- One 8-pound roasting chicken
- Salt and freshly ground pepper
- 2 cups (loosely packed) rye grass or clover
- 2 cups mixed herbs, such as mint, sage and thyme, preferably wild
- 4 large romaine lettuce leaves
- 2 carrots, coarsely chopped
- 2 parsnips, coarsely chopped
- 2 celery ribs, coarsely chopped
- 1 medium onion, coarsely chopped
- 1 tablespoon canola oil
- 1/2 cup dried sour cherries (about 2 ounces)
- 1 cup unsweetened cherry juice or apple cider
- 1 cup chicken stock or canned low-sodium broth
- 1/2 cup bourbon
- Preheat the oven to 350°. Season the chicken inside and out with salt and pepper. Fold the wing tips under the chicken. Pack the grass and herbs over the breast and drumsticks of the chicken and cover with the lettuce leaves. Starting behind the wings, crisscross cotton kitchen string over the lettuce and around the legs to secure the aromatics.
- In a roasting pan, combine the carrots, parsnips, celery and onion. Add the canola oil and toss well. Set the chicken, breast side up, on the vegetables and roast for about 3 1/2 hours, or until the inner thigh juices run clear. Transfer the chicken to a carving board and let rest for 10 minutes.
- Meanwhile, in a medium saucepan, combine the cherries and cherry juice and boil until almost all of the liquid has evaporated, about 10 minutes. In a small saucepan, boil the chicken stock over high heat until reduced by half, about 5 minutes. Add the reduced chicken stock to the dried cherries.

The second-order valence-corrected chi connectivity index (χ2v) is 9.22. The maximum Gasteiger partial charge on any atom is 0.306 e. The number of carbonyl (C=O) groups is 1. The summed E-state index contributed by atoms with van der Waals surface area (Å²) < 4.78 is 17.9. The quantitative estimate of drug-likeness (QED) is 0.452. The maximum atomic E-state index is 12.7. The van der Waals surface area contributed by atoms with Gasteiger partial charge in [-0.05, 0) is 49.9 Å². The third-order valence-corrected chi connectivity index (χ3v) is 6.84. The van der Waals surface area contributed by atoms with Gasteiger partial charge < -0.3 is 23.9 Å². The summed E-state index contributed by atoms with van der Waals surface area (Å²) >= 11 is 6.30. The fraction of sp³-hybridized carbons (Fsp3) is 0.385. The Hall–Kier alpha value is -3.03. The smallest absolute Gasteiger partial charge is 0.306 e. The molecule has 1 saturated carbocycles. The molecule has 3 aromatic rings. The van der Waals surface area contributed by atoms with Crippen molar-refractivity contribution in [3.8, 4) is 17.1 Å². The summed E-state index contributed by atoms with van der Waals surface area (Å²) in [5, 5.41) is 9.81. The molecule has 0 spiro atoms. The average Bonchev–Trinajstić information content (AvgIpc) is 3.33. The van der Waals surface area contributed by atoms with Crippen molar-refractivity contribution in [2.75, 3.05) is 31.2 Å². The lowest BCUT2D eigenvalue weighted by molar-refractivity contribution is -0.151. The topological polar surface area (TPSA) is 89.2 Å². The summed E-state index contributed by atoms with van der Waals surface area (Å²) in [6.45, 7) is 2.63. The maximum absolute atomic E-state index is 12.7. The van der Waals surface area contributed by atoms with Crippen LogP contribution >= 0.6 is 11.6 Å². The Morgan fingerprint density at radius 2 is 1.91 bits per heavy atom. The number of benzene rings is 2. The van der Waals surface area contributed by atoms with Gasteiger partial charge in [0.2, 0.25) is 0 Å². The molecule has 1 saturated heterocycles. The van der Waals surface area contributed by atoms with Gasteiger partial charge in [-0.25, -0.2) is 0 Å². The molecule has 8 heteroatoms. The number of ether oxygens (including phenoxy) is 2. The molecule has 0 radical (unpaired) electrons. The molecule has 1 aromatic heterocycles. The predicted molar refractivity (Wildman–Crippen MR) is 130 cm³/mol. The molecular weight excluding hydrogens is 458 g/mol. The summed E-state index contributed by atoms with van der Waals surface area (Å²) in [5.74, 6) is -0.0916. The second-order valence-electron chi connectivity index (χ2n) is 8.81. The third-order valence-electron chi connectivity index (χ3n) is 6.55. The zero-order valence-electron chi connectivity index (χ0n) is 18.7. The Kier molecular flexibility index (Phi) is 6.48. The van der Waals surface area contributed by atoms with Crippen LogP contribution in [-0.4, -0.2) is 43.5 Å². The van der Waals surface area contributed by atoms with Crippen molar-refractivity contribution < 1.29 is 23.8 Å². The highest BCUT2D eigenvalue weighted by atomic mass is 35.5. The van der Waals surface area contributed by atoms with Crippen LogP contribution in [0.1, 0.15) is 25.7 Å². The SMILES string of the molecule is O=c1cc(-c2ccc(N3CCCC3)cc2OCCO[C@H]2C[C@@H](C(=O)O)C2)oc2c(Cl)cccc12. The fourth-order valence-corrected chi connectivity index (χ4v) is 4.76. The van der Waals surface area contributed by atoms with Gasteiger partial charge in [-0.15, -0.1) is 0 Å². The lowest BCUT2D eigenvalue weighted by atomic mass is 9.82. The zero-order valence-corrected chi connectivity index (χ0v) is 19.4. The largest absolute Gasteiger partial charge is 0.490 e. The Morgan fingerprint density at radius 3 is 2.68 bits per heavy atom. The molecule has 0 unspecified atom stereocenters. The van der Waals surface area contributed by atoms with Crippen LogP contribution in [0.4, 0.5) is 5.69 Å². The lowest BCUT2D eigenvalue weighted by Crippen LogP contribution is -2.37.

- Strain the chicken pan juices into a glass measuring cup. Set the roasting pan over 2 burners. Add the bourbon and simmer over moderately low heat, scraping up the browned bits, until the bourbon has reduced to 2 tablespoons, about 3 minutes. Skim the fat from the chicken pan juices and add them to the cherry sauce. Simmer for 5 minutes, then season with salt and pepper.
- Cut the string from the chicken and discard the lettuce, grass and herbs; leave any herbs that stick to the skin. Carve the chicken and arrange on a platter. Pass the cherry sauce at the table.
The infusion of herbs and grass into the meat makes this a perfect candidate for a Washington State Syrah.